06/22/2012 12:56 pm ET Updated Jun 22, 2012

Florida Third Highest For Premature Deaths Due To Lack Of Health Insurance: Families USA (VIDEO)

Florida has the third highest number of people who die prematurely each year because they are without health insurance, according to a Families USA study.

The nonprofit, created to get all Americans quality, affordable healthcare, found that 2,272 people ages 25 to 64 died in Florida in 2010 because they did not have health insurance to pay for medical costs.

This puts the state behind California, a state with 3,164 premature deaths in 2010, and Texas with 2,955.

According to the study, "Dying for Coverage: The Deadly Consequences of Being Uninsured," premature deaths due to a lack of health insurance reached its highest point in 2010. From 2005 to 2010, the number of deaths nationally increased from 20,350 to 26,100.

"During the economic downturn, millions of Americans lost both their jobs and their health coverage, and rising health insurance premiums have priced many more out of coverage," according to the Families USA study.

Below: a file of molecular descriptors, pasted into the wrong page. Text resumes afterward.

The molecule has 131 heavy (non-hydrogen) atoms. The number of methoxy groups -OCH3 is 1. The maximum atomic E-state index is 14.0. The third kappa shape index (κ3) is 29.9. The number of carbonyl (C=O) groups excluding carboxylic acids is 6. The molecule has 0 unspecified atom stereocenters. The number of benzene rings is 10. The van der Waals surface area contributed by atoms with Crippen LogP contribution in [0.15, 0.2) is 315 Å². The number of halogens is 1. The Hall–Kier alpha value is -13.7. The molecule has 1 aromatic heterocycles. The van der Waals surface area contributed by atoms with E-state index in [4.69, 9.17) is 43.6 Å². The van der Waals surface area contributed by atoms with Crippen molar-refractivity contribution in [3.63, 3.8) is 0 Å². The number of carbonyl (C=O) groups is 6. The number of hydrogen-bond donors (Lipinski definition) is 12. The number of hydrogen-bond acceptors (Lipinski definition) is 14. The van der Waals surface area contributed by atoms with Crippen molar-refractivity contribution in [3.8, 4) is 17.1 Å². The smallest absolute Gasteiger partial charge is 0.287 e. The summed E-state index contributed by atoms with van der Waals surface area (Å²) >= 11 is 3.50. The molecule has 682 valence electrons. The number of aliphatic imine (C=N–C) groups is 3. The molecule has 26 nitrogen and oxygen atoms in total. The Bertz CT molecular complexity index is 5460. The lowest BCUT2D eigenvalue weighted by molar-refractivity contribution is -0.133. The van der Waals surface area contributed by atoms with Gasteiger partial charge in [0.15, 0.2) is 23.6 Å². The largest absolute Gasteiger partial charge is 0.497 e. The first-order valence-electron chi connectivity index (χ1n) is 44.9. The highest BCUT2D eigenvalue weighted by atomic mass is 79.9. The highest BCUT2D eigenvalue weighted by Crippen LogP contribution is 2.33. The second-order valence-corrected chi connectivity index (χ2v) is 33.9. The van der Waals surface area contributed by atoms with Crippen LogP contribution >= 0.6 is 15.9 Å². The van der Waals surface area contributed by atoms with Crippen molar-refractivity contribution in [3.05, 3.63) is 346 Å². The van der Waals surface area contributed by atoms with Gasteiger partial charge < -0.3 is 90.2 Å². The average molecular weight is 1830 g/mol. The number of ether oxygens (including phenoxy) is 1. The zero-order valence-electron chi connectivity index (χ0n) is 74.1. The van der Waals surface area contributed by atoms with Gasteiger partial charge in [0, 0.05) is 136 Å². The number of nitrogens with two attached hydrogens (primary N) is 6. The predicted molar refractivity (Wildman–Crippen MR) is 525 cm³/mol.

In Florida, 12,336 people ages 25 to 64 died from 2005 to 2010 because they did not have insurance.

The numbers in the study were taken from estimates by the Institute of Medicine, which released a similar study in 2002, "Care without Coverage: Too Little, Too Late."

Ron Pollack, execitive director of Families USA, told HuffPost Miami that Florida also ranks third in the country for people who are uninsured. Texas and New Mexico get the top two spots.

"The reason this happens in states like Florida or Texas is because of two things: one, there are a lot of small busineses that are not providing healthcare coveage, but at least as significant is the safety net. The Medicaid safety net is much weaker in terms of eligibility than in other states," he said.

President Barack Obama has plans to enact the Affordable Care Act, nicknamed "Obamacare," providing medical care to every citizen.

Florida Gov. Rick Scott considers the president's proposed healthcare plan unconstitutional, and has said that should the law pass, the state will abide by it as "the law of the land."

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